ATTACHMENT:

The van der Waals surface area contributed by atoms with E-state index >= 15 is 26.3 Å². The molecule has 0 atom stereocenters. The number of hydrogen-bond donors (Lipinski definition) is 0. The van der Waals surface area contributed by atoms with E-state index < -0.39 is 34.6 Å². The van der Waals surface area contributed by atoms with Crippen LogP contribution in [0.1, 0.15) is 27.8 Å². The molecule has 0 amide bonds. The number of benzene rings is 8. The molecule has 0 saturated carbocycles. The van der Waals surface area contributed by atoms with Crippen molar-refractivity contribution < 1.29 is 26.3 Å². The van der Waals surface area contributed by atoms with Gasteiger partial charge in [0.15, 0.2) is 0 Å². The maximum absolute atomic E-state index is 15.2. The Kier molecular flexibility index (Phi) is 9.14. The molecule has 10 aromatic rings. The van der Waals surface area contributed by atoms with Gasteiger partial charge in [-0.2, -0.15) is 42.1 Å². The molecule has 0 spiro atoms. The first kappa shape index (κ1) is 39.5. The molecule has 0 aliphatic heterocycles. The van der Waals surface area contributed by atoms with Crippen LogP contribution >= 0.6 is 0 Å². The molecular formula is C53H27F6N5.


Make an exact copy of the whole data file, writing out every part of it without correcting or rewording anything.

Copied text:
The van der Waals surface area contributed by atoms with E-state index >= 15 is 26.3 Å². The molecule has 0 atom stereocenters. The number of hydrogen-bond donors (Lipinski definition) is 0. The van der Waals surface area contributed by atoms with E-state index < -0.39 is 34.6 Å². The van der Waals surface area contributed by atoms with Crippen LogP contribution in [0.1, 0.15) is 27.8 Å². The molecule has 0 amide bonds. The number of benzene rings is 8. The molecule has 0 saturated carbocycles. The van der Waals surface area contributed by atoms with Crippen molar-refractivity contribution < 1.29 is 26.3 Å². The van der Waals surface area contributed by atoms with Gasteiger partial charge in [0.15, 0.2) is 0 Å². The maximum absolute atomic E-state index is 15.2. The Kier molecular flexibility index (Phi) is 9.14. The molecule has 10 aromatic rings. The van der Waals surface area contributed by atoms with Gasteiger partial charge in [-0.2, -0.15) is 42.1 Å². The molecule has 0 spiro atoms. The first kappa shape index (κ1) is 39.5. The molecule has 0 aliphatic heterocycles. The van der Waals surface area contributed by atoms with Crippen LogP contribution >= 0.6 is 0 Å². The molecular formula is C53H27F6N5.